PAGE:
One thing is certain: a prophet's purpose will never extend beyond calling the chosen to Jesus.
If we consider the door open for a new age of prophets -- then surely there would be evidences of other prophets in the last two millennia. And if a prophet is now not elucidating new intel -- that is to say, the canon of revelation is closed, then it is a simply logical step for me to hypothesize that any prophet would perchance by nature be an artist.
An artist expresses the ephemeral, presents the unutterable, crystallizes that which has no language -- in essence, I see the function of the artist as being one of personalizing the world into tangible bits of empathy.
The Artist as Prophet:
C.S. Lewis distills Bible into an allegory strong enough to entertain and recalibrate the mind in how it comprehends our relationship with God. God as a friendly, yet fierce lion was an indelible insight for 20th century Christians, but it by no means is a mode of revelation. Take The Screwtape Letters: Lewis gratuitously and precisely depicts the assault on a man's soul by a conniving adversary -- with that thrust Lewis makes both the spiritual and the moral conflict of living amidst a greater world war then we know personal and tangible. The Great Divorce: Lewis paints a Heaven and Hell that has significance and much more weight than a portrait of mere pearly gates. The lists extends and extends -- the course of the man's life.
If you know C.S. Lewis then surely you know his wit and wisdom. He is indispensable. Let's just go ahead and call him a prophet. If he is that, if we can make claim to his position as such, who is his replacement? Who among the myriad bears righteous Psalms to the Lord in his or her bosom in such a way that through their work I may portend to draw nearer to the Almighty? Who? Who will speak to our age? Who has the nerve to inch that close to the searing light of the Father?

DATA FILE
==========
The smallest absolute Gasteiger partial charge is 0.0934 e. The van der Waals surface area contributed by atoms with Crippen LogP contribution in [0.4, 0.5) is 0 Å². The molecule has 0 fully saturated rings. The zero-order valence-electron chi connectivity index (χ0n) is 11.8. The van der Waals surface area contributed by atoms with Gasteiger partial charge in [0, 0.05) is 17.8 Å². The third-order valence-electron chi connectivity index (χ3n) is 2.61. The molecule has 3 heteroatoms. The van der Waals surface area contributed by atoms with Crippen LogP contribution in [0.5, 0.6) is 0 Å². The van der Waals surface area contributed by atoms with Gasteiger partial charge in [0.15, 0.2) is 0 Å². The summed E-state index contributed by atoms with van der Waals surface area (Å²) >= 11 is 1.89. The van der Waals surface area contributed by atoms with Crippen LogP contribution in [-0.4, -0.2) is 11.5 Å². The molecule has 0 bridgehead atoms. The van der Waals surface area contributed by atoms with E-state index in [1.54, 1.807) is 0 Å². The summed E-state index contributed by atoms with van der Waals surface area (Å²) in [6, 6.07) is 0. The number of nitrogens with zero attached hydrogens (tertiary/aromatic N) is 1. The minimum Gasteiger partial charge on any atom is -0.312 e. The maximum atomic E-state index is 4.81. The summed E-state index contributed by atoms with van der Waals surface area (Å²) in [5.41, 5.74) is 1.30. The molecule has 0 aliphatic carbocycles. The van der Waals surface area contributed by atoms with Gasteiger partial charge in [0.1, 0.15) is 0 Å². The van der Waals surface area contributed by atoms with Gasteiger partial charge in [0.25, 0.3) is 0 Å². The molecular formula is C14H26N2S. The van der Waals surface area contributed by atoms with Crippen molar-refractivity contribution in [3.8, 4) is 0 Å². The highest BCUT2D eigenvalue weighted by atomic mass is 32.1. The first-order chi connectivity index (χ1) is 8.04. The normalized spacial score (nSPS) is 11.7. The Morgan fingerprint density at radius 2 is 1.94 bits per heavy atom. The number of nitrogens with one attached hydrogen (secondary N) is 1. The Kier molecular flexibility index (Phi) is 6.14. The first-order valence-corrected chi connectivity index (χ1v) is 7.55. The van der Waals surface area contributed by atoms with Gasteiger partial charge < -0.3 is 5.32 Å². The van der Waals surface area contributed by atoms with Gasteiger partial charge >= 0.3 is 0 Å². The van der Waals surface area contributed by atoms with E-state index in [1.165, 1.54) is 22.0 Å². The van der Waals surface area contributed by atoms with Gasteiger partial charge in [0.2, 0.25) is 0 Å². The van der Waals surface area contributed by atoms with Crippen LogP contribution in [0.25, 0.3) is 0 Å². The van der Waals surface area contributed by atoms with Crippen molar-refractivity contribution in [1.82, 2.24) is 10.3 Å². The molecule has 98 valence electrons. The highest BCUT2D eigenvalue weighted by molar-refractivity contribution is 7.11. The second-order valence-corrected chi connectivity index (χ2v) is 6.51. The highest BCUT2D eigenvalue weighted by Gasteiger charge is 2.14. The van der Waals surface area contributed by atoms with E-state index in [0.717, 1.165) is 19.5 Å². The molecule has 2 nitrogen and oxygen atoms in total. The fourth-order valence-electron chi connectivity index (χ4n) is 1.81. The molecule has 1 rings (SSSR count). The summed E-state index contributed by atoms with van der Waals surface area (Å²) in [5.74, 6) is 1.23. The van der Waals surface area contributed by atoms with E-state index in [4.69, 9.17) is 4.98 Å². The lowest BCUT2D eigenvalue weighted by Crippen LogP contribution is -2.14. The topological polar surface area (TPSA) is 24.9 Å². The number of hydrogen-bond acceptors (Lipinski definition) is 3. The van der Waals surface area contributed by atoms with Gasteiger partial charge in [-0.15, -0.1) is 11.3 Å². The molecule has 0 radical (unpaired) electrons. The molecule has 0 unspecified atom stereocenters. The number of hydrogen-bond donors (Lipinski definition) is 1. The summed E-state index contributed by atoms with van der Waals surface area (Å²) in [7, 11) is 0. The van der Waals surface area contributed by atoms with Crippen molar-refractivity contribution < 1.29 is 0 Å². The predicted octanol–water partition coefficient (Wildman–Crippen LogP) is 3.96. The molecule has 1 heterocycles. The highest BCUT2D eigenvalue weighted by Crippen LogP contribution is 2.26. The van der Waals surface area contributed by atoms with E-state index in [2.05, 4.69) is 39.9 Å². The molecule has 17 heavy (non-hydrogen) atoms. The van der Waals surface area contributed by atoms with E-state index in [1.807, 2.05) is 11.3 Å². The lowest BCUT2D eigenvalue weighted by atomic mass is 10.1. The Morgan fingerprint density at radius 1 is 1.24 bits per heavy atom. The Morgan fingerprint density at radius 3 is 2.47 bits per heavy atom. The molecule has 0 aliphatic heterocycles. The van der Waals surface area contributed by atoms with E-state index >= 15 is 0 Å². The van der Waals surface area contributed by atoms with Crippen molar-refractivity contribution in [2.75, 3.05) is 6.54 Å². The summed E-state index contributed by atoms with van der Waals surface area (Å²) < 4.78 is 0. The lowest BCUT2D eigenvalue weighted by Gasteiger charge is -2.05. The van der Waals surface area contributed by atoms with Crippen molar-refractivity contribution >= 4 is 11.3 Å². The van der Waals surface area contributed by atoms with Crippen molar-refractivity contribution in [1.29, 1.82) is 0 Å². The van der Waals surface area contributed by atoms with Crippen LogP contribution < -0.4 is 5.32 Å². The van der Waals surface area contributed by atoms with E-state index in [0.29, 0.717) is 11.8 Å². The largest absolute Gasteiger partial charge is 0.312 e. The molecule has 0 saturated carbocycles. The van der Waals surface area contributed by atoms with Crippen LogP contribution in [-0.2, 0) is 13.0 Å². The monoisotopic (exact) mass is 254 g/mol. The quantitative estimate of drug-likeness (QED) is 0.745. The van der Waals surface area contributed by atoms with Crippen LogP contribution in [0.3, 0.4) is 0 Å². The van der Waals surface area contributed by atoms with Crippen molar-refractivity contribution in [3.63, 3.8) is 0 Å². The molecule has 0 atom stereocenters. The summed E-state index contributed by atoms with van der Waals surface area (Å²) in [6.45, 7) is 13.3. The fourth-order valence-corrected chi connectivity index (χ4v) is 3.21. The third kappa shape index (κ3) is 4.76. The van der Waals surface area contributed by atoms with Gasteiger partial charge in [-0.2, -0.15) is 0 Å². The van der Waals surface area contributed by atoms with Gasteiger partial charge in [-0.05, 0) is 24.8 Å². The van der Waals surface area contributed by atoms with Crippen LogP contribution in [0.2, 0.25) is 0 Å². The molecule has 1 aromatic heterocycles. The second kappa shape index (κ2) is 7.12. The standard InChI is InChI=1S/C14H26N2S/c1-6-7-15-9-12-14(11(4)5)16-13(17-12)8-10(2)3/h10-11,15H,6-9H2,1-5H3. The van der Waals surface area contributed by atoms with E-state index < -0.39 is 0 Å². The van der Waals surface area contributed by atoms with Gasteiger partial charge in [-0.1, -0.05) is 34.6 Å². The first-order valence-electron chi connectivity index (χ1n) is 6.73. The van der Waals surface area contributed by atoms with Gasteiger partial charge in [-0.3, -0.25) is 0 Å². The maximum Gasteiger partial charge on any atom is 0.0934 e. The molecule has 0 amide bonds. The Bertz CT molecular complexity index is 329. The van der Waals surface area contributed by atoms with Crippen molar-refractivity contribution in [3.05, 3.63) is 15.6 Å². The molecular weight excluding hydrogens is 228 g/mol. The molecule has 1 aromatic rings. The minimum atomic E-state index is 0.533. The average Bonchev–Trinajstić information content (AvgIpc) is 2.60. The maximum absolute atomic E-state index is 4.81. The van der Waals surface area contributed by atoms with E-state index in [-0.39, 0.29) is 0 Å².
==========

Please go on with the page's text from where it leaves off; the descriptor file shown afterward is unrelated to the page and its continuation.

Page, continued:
Sub-thoughts in the Realm:
A step in Joseph Campbell's distillation of classical narrative structure includes 'Refusal of the Call'. This is the point at which the protagonist is called to action and knows what obstacles stand in front of him, but for personal reasons shows great reluctance to take up his cross. Moses certainly expressed this step in spades when being in the presence of an un-consuming flaming bush, he still tried to waddle out of his duty. Even in the presence of the Angel of the Lord, Moses was 'bold' enough to show reluctance to his calling. Jonah takes the whole refusal business to an even greater extent by absolutely sprinting away from his duty. It seems appropriate to me to think that any called prophet should not be too quick to jump into the cockpit. The call comes with a price. Spiderman told us correctly when he stated solemnly, "With great power comes great duty."
I have a hope. I have an idea. I have a wish.
I suggest this name to you: Sufjan Stevens.